Teaching Roman history for the first time

photo
Arianna Zapelloni Pavia prepares to teach her class.

BY ARIANNA ZAPELLONI PAVIA, PhD student, Interdepartmental Program in Classical Art and Archaeology

My life as a PhD student is not always easy. The commitment it requires sometimes feels like a heavy load that I am not sure I am handling well. On top of these difficulties, as an international student, I also face the challenge of being far from home. I have learned to accept that I will lie awake on certain nights and think of all the things I am missing out on back home.

Suddenly, in my second year, after only three days of training, I entered my first class as an instructor: 25 students are sitting in front of me, some looking at me with curiosity, others still busy with their phones, but all waiting for me to say something.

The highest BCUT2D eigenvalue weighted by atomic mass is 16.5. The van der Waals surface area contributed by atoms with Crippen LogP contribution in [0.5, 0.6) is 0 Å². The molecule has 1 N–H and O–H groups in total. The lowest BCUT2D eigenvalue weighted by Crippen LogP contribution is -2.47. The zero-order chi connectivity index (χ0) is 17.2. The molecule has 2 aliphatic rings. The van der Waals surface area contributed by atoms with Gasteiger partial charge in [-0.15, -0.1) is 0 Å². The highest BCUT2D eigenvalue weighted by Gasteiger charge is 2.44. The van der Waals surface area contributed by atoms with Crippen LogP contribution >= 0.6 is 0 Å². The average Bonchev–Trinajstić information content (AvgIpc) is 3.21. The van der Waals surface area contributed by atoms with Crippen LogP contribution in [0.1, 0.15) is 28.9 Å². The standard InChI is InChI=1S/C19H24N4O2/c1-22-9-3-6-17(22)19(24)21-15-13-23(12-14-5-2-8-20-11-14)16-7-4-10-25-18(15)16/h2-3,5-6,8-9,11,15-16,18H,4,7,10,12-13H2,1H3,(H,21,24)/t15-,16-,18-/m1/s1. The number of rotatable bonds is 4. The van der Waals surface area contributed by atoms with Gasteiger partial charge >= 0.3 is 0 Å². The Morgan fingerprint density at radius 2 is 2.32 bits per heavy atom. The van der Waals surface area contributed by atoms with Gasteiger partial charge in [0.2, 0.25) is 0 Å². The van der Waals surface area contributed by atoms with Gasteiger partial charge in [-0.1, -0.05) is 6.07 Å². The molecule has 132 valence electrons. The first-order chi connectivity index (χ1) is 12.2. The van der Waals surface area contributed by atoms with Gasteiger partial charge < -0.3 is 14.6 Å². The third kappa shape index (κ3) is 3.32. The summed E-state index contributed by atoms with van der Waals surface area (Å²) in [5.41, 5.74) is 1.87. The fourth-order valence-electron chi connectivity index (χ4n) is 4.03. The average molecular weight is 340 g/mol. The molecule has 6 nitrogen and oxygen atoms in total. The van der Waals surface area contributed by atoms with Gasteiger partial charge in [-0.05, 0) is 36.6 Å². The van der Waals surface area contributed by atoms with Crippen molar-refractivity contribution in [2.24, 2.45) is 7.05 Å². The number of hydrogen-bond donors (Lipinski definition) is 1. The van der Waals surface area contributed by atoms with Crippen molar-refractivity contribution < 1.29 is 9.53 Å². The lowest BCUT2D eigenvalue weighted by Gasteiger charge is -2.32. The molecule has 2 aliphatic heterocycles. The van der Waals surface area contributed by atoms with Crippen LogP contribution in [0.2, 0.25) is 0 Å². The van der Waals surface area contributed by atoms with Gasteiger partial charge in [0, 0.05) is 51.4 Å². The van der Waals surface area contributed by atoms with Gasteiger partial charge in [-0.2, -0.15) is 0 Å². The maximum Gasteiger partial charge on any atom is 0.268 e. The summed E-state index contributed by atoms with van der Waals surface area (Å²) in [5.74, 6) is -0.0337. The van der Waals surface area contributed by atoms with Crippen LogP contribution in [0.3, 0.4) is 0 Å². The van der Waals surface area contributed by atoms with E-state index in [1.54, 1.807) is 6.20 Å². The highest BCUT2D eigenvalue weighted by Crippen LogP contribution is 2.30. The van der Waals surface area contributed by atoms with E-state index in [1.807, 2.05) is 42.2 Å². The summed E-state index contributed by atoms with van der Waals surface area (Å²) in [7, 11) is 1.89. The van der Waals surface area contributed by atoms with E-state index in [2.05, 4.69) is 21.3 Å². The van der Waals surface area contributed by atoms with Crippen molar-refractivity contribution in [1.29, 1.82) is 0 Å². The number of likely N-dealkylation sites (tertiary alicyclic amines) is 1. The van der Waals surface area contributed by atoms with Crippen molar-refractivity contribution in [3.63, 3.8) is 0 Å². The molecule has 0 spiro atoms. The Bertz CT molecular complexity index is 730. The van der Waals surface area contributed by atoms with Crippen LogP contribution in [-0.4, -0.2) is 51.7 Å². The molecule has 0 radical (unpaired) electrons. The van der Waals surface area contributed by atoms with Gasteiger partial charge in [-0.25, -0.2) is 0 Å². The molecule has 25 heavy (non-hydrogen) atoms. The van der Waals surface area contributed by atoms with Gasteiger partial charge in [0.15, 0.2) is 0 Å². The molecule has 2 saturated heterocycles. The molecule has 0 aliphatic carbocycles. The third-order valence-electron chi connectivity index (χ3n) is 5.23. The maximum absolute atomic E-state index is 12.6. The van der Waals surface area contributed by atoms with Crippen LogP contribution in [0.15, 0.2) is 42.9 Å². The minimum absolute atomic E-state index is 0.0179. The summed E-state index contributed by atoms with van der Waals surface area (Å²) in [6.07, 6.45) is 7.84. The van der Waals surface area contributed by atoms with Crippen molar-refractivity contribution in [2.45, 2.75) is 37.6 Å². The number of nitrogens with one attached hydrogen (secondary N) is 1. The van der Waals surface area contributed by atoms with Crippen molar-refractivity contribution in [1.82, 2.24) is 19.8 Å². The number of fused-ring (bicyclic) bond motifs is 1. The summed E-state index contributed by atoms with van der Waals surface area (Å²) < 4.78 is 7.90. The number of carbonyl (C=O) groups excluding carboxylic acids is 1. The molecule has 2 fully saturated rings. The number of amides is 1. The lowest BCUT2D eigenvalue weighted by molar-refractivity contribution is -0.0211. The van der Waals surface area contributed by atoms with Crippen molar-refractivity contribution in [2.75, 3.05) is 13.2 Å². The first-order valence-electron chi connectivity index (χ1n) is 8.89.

Honestly, I thought I would exit the classroom after my first day feeling unworthy. Looking back, I do not know exactly what happened that day, but as soon as I began talking, the insecurity and anxiety vanished. My fear of being ill equipped slowly faded away and made me realize that I am a young scholar who loves what she does, and facing the challenge of teaching is part of my role as a student. I recognized that I was just being myself, trying to pass on to my students my own energy and passion for the topic.